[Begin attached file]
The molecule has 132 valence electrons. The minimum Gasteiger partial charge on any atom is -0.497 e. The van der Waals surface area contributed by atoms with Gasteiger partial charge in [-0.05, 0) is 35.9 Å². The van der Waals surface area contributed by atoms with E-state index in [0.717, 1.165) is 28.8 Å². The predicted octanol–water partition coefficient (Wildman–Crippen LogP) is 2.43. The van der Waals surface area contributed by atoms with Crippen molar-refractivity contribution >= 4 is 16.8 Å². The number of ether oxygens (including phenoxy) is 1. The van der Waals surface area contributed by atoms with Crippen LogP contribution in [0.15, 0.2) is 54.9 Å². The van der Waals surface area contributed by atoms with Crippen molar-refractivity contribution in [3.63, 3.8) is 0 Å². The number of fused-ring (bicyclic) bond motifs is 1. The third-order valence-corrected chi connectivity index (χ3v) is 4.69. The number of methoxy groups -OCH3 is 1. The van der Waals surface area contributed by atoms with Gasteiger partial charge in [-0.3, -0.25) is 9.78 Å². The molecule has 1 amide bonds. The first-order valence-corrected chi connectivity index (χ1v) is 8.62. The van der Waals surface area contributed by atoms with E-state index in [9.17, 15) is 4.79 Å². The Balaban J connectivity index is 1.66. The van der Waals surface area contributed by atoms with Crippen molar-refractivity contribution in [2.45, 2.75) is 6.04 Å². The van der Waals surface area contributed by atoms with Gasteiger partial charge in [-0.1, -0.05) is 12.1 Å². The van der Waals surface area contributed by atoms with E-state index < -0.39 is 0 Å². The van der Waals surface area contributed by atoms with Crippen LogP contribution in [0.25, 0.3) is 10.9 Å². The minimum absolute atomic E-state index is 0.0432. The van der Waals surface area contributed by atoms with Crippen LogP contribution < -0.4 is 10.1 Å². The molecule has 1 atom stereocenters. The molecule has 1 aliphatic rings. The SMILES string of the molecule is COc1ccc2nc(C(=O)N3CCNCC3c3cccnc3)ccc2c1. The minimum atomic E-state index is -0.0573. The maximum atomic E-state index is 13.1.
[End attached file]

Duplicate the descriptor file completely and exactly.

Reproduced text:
The molecule has 132 valence electrons. The minimum Gasteiger partial charge on any atom is -0.497 e. The van der Waals surface area contributed by atoms with Gasteiger partial charge in [-0.05, 0) is 35.9 Å². The van der Waals surface area contributed by atoms with E-state index in [0.717, 1.165) is 28.8 Å². The predicted octanol–water partition coefficient (Wildman–Crippen LogP) is 2.43. The van der Waals surface area contributed by atoms with Crippen molar-refractivity contribution >= 4 is 16.8 Å². The number of ether oxygens (including phenoxy) is 1. The van der Waals surface area contributed by atoms with Crippen LogP contribution in [0.15, 0.2) is 54.9 Å². The van der Waals surface area contributed by atoms with Crippen molar-refractivity contribution in [3.63, 3.8) is 0 Å². The number of fused-ring (bicyclic) bond motifs is 1. The third-order valence-corrected chi connectivity index (χ3v) is 4.69. The number of methoxy groups -OCH3 is 1. The van der Waals surface area contributed by atoms with Gasteiger partial charge in [-0.3, -0.25) is 9.78 Å². The molecule has 1 amide bonds. The first-order valence-corrected chi connectivity index (χ1v) is 8.62. The van der Waals surface area contributed by atoms with E-state index in [9.17, 15) is 4.79 Å². The Balaban J connectivity index is 1.66. The van der Waals surface area contributed by atoms with Crippen molar-refractivity contribution in [2.45, 2.75) is 6.04 Å². The van der Waals surface area contributed by atoms with Gasteiger partial charge in [-0.1, -0.05) is 12.1 Å². The van der Waals surface area contributed by atoms with E-state index < -0.39 is 0 Å². The van der Waals surface area contributed by atoms with Crippen LogP contribution in [0.25, 0.3) is 10.9 Å². The minimum absolute atomic E-state index is 0.0432. The van der Waals surface area contributed by atoms with Crippen LogP contribution < -0.4 is 10.1 Å². The molecule has 1 atom stereocenters. The molecule has 1 aliphatic rings. The SMILES string of the molecule is COc1ccc2nc(C(=O)N3CCNCC3c3cccnc3)ccc2c1. The minimum atomic E-state index is -0.0573. The maximum atomic E-state index is 13.1.